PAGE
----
Why in the course, the formula for calculating Z=Wx+B is emphasised more, I know this is analogous to logistic regression, but in the course 1 no where is explained why it can’t be something else like Z=Wx^2+W2sin(x)+B, why even we chose logistic regression to derive deep neural networks. Sorry for this argument, I don’t have a good prior knowledge of AI but this was a natural doubt coming in my mind.

The technology here has been worked out over quite a number of years. The fundamental building block of a Neural Network is a “layer” which consists of a linear mapping from the inputs to the outputs in which every neuron sees every input and is of the simple form of a linear transformation:

Z = W dot A + b

Then this must be followed by a non-linear activation function at each layer to compute the output that then feeds into the next layer. There is a wide choice of activation functions in the inner or “hidden” layers of the network and then you need either sigmoid or softmax at the output layer depending on whether you are doing binary or multiclass classification.

Those building blocks turn out to be incredibly useful and have tractable properties at each layer that permit “back propagation” to train the parameters to achieve better results, because the derivatives (gradients) of the linear and activation functions are well behaved. Then you get complexity by “stacking” multiple of these simple layers together.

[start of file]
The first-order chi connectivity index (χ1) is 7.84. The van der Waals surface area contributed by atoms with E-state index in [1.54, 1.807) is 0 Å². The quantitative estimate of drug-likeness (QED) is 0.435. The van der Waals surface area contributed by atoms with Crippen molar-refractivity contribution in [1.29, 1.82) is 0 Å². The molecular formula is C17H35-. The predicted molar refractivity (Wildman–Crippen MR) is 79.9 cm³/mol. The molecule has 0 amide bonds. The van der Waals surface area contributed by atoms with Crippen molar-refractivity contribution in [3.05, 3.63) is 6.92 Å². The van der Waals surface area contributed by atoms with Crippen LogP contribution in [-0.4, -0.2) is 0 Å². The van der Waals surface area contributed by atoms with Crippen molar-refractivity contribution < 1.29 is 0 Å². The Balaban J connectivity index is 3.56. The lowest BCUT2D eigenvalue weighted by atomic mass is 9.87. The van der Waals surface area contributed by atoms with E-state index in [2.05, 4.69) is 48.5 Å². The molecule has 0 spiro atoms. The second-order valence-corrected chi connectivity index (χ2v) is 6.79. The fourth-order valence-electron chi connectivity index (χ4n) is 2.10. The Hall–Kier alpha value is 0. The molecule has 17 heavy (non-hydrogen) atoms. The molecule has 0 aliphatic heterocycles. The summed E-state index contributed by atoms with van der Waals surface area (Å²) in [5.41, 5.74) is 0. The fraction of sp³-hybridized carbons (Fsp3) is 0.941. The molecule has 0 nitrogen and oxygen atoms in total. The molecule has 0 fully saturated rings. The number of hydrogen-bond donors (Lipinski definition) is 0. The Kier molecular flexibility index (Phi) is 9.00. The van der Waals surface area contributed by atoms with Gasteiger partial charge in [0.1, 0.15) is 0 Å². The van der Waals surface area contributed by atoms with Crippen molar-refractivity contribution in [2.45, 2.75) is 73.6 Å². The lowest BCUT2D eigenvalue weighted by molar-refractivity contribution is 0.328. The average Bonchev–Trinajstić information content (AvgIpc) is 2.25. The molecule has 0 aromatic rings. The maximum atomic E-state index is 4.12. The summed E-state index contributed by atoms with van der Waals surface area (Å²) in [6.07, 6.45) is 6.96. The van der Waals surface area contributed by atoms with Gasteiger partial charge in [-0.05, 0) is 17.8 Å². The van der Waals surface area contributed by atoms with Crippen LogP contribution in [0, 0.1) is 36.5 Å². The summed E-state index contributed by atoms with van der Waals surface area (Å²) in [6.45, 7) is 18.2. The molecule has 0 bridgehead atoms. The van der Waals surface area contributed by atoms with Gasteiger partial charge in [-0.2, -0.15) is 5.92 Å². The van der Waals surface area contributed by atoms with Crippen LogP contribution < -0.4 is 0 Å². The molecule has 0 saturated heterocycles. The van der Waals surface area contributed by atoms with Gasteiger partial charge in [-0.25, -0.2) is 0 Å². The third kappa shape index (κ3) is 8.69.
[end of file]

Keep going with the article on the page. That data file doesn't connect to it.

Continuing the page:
So what you are proposing is to make the individual layers more complicated. It’s entirely possible that you could come up with a strategy that works using a more complex function than the linear transformation. But then you have to deal with whether the behavior is tractable from a training perspective and whether you can come up with a function that is as generally applicable (works in as many different problems) as the architecture we are learning here.

I don’t personally know the history of all the different ideas that have been tried in this space. My guess is that people like Yann LeCun, Geoffrey Hinton and Andrew Ng would probably have thought of alternative architectures. There is probably a reason that they have ended up doing it the way they do. Of course you are welcome to experiment with more complex functions. Maybe you’ll come up with a recipe that works better. If so, please publish the paper and maybe in a year everyone will be raving about how great Kumawat networks are and why didn’t we think of that sooner?

Thanks for this great answer but still I want to add that,

I know these scientists have done a lot of background work to propose these algorithms but they should have mentioned the basic intuition of arriving at that result in the beginning of the course so that people like me won’t end up thinking that all of this is just too hypothetical unless they post a doubt in discussion forum.

Hi,

If you want to know a little bit more about the background of neural networks you could have a look at:

- Neural Networks and Deep Learning Chapter 1 | Perceptrons section
- Dive into Deep Learning in particular section 3.1.4

These two books are free online and they are good references, so I hope it helps.